Deep Learning for Multimodal and Dynamic Functional Neuroimaging

Wednesday, November 25, 2020 16:00to17:00

Speaker: Archana Venkataraman, PhD

John C. Malone Assistant Professor, John Hopkins University, USA

Talk abstract

Deep learning has disrupted nearly every major field of study from computer vision to genomics. The unrivaled power of these models offers a new and exciting way to study the intricacies of the brain via functional neuroimaging. On the flipside, deep networks lack interpretability and are notorious for overfitting on smaller datasets. My lab tackles these challenges through careful problem formulation, architectural design, and model training. This talk will highlight two ongoing projects that demonstrate both the scientific and translational potential of deep learning for fMRI. In the first project, we develop a novel deep network architecture to integrate imaging and genetics data, as guided by diagnosis. Our model consists of a coupled autoencoder and classifier. The encoder learns a non-linear subspace shared between the input data modalities. The classifier and the decoder act as regularizers to ensure that the low-dimensional space captures predictive differences between patients and controls. We use a learnable dropout layer to extract interpretable biomarkers from the data, and our unique training strategy can easily accommodate missing data modalities across subjects. In the second project, we develop an end-to-end deep learning framework that uses dynamic functional connectivity to simultaneously localize the language and motor areas of the eloquent cortex in brain tumor patients. Our model leverages specialized convolutional filters that extract graph-based features from the dynamic connectivity matrices, an LSTM attention network to weigh the relevant time points and multitask classification to simultaneously localize different eloquent subsystems.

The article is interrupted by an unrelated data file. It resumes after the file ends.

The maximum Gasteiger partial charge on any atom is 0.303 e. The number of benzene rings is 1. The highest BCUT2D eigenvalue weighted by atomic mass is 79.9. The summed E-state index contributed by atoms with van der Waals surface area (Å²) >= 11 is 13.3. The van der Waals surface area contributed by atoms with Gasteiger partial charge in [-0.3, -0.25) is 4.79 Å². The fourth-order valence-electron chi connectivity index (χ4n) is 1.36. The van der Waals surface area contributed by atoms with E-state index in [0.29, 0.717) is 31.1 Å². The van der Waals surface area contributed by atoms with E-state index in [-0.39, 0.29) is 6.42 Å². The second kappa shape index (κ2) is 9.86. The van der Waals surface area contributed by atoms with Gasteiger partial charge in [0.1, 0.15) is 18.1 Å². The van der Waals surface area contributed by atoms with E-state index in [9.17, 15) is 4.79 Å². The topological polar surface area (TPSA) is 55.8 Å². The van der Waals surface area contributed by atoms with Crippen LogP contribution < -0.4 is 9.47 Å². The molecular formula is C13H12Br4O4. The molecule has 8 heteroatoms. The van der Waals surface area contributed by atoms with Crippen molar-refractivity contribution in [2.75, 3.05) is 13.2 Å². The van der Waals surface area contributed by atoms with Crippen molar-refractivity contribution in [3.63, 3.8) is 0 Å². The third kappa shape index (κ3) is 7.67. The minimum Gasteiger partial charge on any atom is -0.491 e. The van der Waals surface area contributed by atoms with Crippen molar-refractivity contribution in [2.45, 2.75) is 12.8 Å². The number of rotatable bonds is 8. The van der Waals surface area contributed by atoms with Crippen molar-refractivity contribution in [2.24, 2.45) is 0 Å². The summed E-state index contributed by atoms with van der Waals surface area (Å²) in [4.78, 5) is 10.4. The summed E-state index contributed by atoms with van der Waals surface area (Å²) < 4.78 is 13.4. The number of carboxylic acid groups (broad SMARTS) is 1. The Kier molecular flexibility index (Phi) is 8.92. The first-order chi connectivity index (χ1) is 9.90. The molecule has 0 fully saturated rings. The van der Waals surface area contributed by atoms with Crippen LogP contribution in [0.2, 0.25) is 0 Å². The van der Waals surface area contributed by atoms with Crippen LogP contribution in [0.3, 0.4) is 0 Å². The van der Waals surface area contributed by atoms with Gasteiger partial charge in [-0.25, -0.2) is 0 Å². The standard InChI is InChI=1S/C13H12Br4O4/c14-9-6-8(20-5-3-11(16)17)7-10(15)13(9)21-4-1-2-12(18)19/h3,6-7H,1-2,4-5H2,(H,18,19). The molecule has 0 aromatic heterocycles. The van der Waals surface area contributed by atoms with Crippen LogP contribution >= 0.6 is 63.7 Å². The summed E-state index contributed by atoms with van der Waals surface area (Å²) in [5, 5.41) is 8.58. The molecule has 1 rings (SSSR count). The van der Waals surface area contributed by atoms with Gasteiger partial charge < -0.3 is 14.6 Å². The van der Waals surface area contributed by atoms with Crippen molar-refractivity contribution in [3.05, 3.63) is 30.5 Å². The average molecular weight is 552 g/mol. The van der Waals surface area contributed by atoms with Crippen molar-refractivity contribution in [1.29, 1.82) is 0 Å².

The Feindel Virtual Brain and Mind (VBM) Seminar Series

Advancing the vision of Dr. William Feindel (1918–2014), former Director of the Neuro (1972–1984) and Founding Director of the McConnell Brain Imaging Centre (1984), to constantly bridge the clinical and research realms. The talks will highlight the latest advances and discoveries in neuropsychology, cognitive neuroscience, and neuroimaging.

Speakers will include scientists from across The Neuro, as well as colleagues and collaborators locally and from around the world. The series is intended to provide a virtual forum for scientists and trainees to continue to foster interdisciplinary exchanges on the mechanisms, diagnosis and treatment of brain and cognitive disorders. If you, or someone you know, would be interested in presenting please contact us to secure a spot on the schedule.

To register: Eventbrite

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